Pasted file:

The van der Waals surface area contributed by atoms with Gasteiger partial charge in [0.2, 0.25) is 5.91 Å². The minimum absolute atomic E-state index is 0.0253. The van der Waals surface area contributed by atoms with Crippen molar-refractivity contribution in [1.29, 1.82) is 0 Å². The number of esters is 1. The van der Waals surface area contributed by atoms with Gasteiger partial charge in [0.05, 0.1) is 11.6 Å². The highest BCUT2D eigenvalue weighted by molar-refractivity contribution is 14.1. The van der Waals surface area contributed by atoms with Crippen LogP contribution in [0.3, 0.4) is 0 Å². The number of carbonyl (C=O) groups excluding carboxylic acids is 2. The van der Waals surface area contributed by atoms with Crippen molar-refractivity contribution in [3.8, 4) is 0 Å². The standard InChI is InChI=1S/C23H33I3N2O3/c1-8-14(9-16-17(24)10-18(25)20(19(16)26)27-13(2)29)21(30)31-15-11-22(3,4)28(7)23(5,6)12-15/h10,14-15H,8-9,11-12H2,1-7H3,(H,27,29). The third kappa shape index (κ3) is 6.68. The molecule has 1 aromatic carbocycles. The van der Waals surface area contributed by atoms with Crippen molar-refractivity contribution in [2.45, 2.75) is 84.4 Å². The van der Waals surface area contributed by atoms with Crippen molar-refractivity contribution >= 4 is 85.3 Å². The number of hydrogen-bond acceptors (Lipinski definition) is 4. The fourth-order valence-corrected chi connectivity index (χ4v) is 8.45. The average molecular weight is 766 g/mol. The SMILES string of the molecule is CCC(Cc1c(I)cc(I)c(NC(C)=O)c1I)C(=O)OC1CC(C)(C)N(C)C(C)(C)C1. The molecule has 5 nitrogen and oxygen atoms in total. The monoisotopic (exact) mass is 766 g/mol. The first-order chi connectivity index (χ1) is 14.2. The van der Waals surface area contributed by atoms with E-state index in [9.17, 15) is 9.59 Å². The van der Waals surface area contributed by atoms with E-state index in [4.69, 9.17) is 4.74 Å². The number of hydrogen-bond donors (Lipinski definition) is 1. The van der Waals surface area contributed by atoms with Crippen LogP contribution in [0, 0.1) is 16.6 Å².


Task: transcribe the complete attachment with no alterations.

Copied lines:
The van der Waals surface area contributed by atoms with Gasteiger partial charge in [0.2, 0.25) is 5.91 Å². The minimum absolute atomic E-state index is 0.0253. The van der Waals surface area contributed by atoms with Crippen molar-refractivity contribution in [1.29, 1.82) is 0 Å². The number of esters is 1. The van der Waals surface area contributed by atoms with Gasteiger partial charge in [0.05, 0.1) is 11.6 Å². The highest BCUT2D eigenvalue weighted by molar-refractivity contribution is 14.1. The van der Waals surface area contributed by atoms with Crippen LogP contribution in [0.3, 0.4) is 0 Å². The number of carbonyl (C=O) groups excluding carboxylic acids is 2. The van der Waals surface area contributed by atoms with Crippen molar-refractivity contribution in [3.8, 4) is 0 Å². The standard InChI is InChI=1S/C23H33I3N2O3/c1-8-14(9-16-17(24)10-18(25)20(19(16)26)27-13(2)29)21(30)31-15-11-22(3,4)28(7)23(5,6)12-15/h10,14-15H,8-9,11-12H2,1-7H3,(H,27,29). The third kappa shape index (κ3) is 6.68. The molecule has 1 aromatic carbocycles. The van der Waals surface area contributed by atoms with Crippen molar-refractivity contribution in [2.45, 2.75) is 84.4 Å². The van der Waals surface area contributed by atoms with Crippen molar-refractivity contribution >= 4 is 85.3 Å². The number of hydrogen-bond acceptors (Lipinski definition) is 4. The fourth-order valence-corrected chi connectivity index (χ4v) is 8.45. The average molecular weight is 766 g/mol. The SMILES string of the molecule is CCC(Cc1c(I)cc(I)c(NC(C)=O)c1I)C(=O)OC1CC(C)(C)N(C)C(C)(C)C1. The molecule has 5 nitrogen and oxygen atoms in total. The monoisotopic (exact) mass is 766 g/mol. The first-order chi connectivity index (χ1) is 14.2. The van der Waals surface area contributed by atoms with E-state index in [9.17, 15) is 9.59 Å². The van der Waals surface area contributed by atoms with E-state index in [4.69, 9.17) is 4.74 Å². The number of hydrogen-bond donors (Lipinski definition) is 1. The van der Waals surface area contributed by atoms with Crippen LogP contribution in [0, 0.1) is 16.6 Å².